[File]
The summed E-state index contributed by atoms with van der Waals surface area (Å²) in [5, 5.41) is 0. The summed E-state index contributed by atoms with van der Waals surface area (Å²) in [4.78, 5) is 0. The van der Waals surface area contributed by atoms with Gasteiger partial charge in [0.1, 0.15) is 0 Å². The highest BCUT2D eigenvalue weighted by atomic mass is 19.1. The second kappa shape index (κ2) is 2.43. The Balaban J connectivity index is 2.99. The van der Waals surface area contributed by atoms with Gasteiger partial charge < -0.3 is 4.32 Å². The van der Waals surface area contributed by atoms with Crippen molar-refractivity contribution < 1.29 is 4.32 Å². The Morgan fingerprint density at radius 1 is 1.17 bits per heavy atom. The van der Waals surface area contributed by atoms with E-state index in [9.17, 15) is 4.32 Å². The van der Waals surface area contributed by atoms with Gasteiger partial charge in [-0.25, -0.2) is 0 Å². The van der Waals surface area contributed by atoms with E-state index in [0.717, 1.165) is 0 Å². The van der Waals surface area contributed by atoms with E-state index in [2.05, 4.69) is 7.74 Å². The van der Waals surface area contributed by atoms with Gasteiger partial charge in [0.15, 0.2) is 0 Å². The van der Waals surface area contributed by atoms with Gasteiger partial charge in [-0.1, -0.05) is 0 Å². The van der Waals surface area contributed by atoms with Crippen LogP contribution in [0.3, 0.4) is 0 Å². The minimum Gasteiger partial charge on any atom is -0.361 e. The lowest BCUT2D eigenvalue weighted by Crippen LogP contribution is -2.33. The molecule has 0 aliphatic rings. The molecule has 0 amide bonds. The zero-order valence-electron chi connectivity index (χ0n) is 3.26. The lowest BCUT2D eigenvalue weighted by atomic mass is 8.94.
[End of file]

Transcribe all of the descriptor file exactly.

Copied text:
The summed E-state index contributed by atoms with van der Waals surface area (Å²) in [5, 5.41) is 0. The summed E-state index contributed by atoms with van der Waals surface area (Å²) in [4.78, 5) is 0. The van der Waals surface area contributed by atoms with Gasteiger partial charge in [0.1, 0.15) is 0 Å². The highest BCUT2D eigenvalue weighted by atomic mass is 19.1. The second kappa shape index (κ2) is 2.43. The Balaban J connectivity index is 2.99. The van der Waals surface area contributed by atoms with Gasteiger partial charge < -0.3 is 4.32 Å². The van der Waals surface area contributed by atoms with Crippen molar-refractivity contribution < 1.29 is 4.32 Å². The Morgan fingerprint density at radius 1 is 1.17 bits per heavy atom. The van der Waals surface area contributed by atoms with E-state index in [9.17, 15) is 4.32 Å². The van der Waals surface area contributed by atoms with Gasteiger partial charge in [-0.25, -0.2) is 0 Å². The van der Waals surface area contributed by atoms with E-state index in [0.717, 1.165) is 0 Å². The van der Waals surface area contributed by atoms with E-state index in [2.05, 4.69) is 7.74 Å². The van der Waals surface area contributed by atoms with Gasteiger partial charge in [0.15, 0.2) is 0 Å². The van der Waals surface area contributed by atoms with Gasteiger partial charge in [-0.1, -0.05) is 0 Å². The van der Waals surface area contributed by atoms with Crippen LogP contribution in [0.3, 0.4) is 0 Å². The minimum Gasteiger partial charge on any atom is -0.361 e. The lowest BCUT2D eigenvalue weighted by Crippen LogP contribution is -2.33. The molecule has 0 aliphatic rings. The molecule has 0 amide bonds. The zero-order valence-electron chi connectivity index (χ0n) is 3.26. The lowest BCUT2D eigenvalue weighted by atomic mass is 8.94.